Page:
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Ps. 22: Feeling God-forsaken

Jon M. Sweeney is the author of The Pope Who Quit, optioned by HBO, The Pope’s Cat series for children, and The Complete Francis of Assisi, which is used by Third Order Franciscans everywhere. He lives in Milwaukee with his wife, Rabbi Michal Woll, and their children.

 

Blaming God has as rich a history as does praising God. But “blaming” is the wrong gerund, since it connotes fault on the part of the speaker, as in, I did not intend to blame you… Better verbs with an object for explaining what we think of as God’s inactivity would be “criticizing” or “disapproving.” Dare we disapprove of God? I think so; and there’s a long history of it. Disapproving of God is, in fact, what Psalm 22 sings. It is a protest ballad of criticism of the Divine. And why not? Where the hell is God, anyway?

Even Jesus criticizes God—with the first line of this Psalm—calling out from the cross as he is dying: “My God, my God, why have you forsaken me!” (New Revised Standard Version). The rest of verse 1, and all of verse 2, are an indictment of God’s silence: “Why are you so far from helping me, from the words of my groaning? O my God, I cry by day, but you do not answer; and by night, but find no rest.” These are the words of a friend or companion—only one intimate with God would care enough to speak this way—but a deeply disappointed friend.

This is supposed to be one of King David’s psalms, and the psalmist is a realist. “You are holy … But I am worm,” he juxtaposes from verses 3 to 6. In other words, I get it: we’re a universe apart, and yet, we’re not a universe apart because, “It was you who took me from the womb” (verse 9). You made me. You brought me here. This was your idea. And now you ignore me?! Were you just playing around?

Christians have long wrestled with the humanness of Jesus. The late second century CE Docetists (from a Greek word literally meaning “Illusionists”) were particularly insistent in their argument against this notion. They contended that the human form of Jesus was an illusion, that he was always, while walking around on earth, all-God. To my knowledge, there are no Docetists today, and yet, in my experience Christians still too easily see everything Jesus did and said as part of a grand cosmic plan. The gymnastics we undergo to explain this scream from the cross can be extreme—and part of our own illusion.

One might expect that Jesus—an observant Jew and a teacher (rabbi)—would have said the Sh’ma or another doxological statement on the cross when faced with his imminent death, but he didn’t. Or, if he was wanting to draw from Psalm 22, a favorite, one might think he would have chosen one of the many lines that affirms the sovereignty of God despite the experience of God’s silence that he seems to have been experiencing in those frightful last moments: “Dominion belongs to the Lord!” (verse 28) or “Before him shall bow all who go down to the dust!” (verse 29). But he didn’t do that, either. He cried, “My God, my God, why have you forsaken me!” This wasn’t according to a plan.

There are among us many who criticize God, and it also isn’t according to plan. A spouse dies, and we scream. A child dies, and we curse. Calamity falls all around us and we say, was it a game, rather than a plan, that you began when you created us?

I know that there have long been arguments against the divinity of Jesus based on this Psalm, for similar reasons to what I’ve been discussing here. God wouldn’t cry out to God, the arguments go. My intention isn’t to address these, or to argue at all, but simply to say God is inscrutable. There are many times in the Hebrew Scriptures when God changes God’s mind, when God is pliable, when God displays surprising emotion. Whether you are Christian or Jew, or neither, you have surely had moments in your life when you somehow knew this God (by any number of names) more profoundly than the God who is a master planner and implementor.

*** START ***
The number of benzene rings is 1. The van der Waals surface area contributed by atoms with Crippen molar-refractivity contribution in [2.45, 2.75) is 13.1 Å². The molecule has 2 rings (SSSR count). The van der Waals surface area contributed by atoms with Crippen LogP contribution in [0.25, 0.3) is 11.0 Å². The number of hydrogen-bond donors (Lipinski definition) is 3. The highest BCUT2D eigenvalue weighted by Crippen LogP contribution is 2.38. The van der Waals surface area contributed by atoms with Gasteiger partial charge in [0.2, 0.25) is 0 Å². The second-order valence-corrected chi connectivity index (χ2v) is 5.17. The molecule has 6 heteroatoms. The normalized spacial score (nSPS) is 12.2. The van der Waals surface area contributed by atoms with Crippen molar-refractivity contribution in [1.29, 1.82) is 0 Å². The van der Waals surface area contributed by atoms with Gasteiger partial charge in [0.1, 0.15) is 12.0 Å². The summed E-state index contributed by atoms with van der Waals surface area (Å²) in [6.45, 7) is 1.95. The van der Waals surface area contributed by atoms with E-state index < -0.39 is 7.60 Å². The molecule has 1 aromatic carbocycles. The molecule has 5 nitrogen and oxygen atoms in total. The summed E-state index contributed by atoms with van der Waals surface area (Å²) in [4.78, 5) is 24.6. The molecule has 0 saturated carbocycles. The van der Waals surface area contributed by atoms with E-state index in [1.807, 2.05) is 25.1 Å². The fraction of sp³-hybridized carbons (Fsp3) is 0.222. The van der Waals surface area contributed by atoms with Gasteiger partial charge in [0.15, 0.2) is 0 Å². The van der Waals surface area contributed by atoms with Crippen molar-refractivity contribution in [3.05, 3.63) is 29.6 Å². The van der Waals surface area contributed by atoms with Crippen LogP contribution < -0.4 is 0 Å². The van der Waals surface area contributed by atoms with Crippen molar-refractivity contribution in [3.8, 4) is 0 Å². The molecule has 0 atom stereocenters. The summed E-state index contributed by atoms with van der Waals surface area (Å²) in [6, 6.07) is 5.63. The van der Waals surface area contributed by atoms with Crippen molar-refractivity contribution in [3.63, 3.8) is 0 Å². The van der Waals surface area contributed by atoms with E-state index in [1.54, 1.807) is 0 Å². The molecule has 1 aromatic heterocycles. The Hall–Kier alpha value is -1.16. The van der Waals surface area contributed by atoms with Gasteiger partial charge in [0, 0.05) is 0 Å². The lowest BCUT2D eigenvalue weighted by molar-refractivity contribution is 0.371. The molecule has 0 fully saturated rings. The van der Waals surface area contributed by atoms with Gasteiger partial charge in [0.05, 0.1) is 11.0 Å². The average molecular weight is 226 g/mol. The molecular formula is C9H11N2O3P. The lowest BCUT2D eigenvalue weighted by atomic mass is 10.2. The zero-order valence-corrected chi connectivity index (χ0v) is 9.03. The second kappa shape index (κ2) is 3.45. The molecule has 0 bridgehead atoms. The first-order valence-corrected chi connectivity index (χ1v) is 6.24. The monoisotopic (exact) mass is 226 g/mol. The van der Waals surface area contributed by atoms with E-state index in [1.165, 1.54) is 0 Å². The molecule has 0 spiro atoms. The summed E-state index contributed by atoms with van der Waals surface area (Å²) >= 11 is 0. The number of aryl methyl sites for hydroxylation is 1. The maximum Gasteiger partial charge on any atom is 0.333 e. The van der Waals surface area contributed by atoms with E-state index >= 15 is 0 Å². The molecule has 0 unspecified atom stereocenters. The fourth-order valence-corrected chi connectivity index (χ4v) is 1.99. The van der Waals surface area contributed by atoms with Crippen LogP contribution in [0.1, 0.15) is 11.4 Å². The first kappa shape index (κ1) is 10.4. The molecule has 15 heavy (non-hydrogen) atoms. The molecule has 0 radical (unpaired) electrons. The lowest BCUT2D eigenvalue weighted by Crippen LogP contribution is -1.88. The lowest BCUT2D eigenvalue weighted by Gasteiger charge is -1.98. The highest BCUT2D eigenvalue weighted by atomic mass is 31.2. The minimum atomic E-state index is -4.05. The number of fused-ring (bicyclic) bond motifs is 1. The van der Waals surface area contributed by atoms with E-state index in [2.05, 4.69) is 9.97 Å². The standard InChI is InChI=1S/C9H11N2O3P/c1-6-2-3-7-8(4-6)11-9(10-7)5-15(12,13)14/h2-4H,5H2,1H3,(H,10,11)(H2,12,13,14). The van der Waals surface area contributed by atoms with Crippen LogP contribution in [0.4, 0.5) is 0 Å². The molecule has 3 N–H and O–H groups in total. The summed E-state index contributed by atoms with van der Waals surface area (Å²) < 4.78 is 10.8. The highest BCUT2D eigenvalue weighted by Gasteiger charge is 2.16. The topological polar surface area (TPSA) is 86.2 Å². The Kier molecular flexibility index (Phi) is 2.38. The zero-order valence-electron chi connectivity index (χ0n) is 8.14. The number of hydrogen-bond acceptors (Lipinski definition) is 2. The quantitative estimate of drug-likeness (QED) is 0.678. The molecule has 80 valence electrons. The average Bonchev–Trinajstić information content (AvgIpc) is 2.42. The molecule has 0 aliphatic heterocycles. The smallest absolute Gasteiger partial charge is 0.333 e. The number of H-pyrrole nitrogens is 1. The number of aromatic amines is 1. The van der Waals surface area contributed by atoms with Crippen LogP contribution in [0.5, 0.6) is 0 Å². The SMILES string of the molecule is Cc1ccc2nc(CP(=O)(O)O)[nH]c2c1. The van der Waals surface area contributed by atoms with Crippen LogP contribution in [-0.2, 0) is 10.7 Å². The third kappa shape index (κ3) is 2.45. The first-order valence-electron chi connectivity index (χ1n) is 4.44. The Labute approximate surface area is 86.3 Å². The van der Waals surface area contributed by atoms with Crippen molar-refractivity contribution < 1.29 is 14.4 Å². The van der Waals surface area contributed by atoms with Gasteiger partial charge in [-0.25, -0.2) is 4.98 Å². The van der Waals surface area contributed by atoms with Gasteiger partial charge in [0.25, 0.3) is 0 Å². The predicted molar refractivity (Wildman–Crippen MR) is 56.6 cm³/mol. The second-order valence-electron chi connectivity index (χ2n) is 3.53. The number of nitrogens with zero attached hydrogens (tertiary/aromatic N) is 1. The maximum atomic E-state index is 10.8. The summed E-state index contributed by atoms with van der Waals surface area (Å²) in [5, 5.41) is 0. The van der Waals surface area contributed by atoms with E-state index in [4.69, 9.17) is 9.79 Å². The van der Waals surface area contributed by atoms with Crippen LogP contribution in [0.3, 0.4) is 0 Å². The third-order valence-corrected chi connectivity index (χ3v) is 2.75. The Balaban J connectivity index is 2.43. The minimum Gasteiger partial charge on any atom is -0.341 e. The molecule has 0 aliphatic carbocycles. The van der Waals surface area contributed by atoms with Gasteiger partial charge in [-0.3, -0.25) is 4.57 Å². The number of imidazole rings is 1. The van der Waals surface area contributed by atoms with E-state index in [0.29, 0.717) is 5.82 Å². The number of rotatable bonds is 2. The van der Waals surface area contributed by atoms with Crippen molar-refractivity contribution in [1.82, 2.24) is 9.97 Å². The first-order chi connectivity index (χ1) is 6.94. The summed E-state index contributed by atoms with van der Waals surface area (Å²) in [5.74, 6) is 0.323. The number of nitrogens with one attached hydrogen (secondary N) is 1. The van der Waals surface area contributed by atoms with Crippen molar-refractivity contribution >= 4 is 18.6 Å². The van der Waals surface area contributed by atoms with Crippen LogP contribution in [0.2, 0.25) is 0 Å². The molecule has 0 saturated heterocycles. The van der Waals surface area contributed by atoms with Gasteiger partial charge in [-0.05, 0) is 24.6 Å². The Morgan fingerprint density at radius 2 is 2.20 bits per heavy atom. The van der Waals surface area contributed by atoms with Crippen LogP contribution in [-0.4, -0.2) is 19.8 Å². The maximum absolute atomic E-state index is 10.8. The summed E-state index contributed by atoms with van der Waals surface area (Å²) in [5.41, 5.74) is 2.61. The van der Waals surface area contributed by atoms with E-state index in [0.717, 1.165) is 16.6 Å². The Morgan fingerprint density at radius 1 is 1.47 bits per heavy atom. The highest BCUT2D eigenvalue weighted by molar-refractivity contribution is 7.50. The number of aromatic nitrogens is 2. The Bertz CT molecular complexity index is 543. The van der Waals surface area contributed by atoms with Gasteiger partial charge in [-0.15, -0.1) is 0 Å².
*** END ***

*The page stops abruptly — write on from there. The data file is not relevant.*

As a Catholic married to a congregational rabbi, I’m often uncomfortable when Christians re-appropriate Jewish religious metaphors without acknowledging that these existing images and symbols remain valuable to a whole other community of God seekers. Take, for example, the widespread notion that Christ is the slain Passover lamb (see St. Paul’s declaration in 1 Corinthians 5:7). I can understand how it might be offensive to Jews that this ancient and animating redemptive image has been aggressively revamped by Christians, who have too often denied the integrity of Judaism and actively oppressed Jewish people.  

Similarly, the Renaissance-era English poet John Donne, in a sermon preached at St. Paul’s Cathedral, once called the Psalms “the manna of the church.” But this strikes me as less offending—that the spiritual riches of one tradition have the power to instruct, minister to, and nourish (those are Donne’s words) to the people of another tradition.1 This is what I often receive from the riches of Judaism, ancient or contemporary, and for which I am deeply thankful. In the case of Psalm 22, one thing I am particularly grateful for is the biblical and later Jewish sensibility that wrestling with God is a holy act, and that it can be combined productively with due praise, as part of a holistic religious life.  


 1John Donne, Sermon 156, preached at St. Paul’s, January 29, 1625.

 

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The opinions contained in this piece are solely the author’s and do not necessarily reflect the views of Interfaith Youth Core. Interfaith America encourages a wide range of views and strives to maintain a respectful tone with a goal of greater understanding and cooperation between people of different faiths, worldviews, and traditions.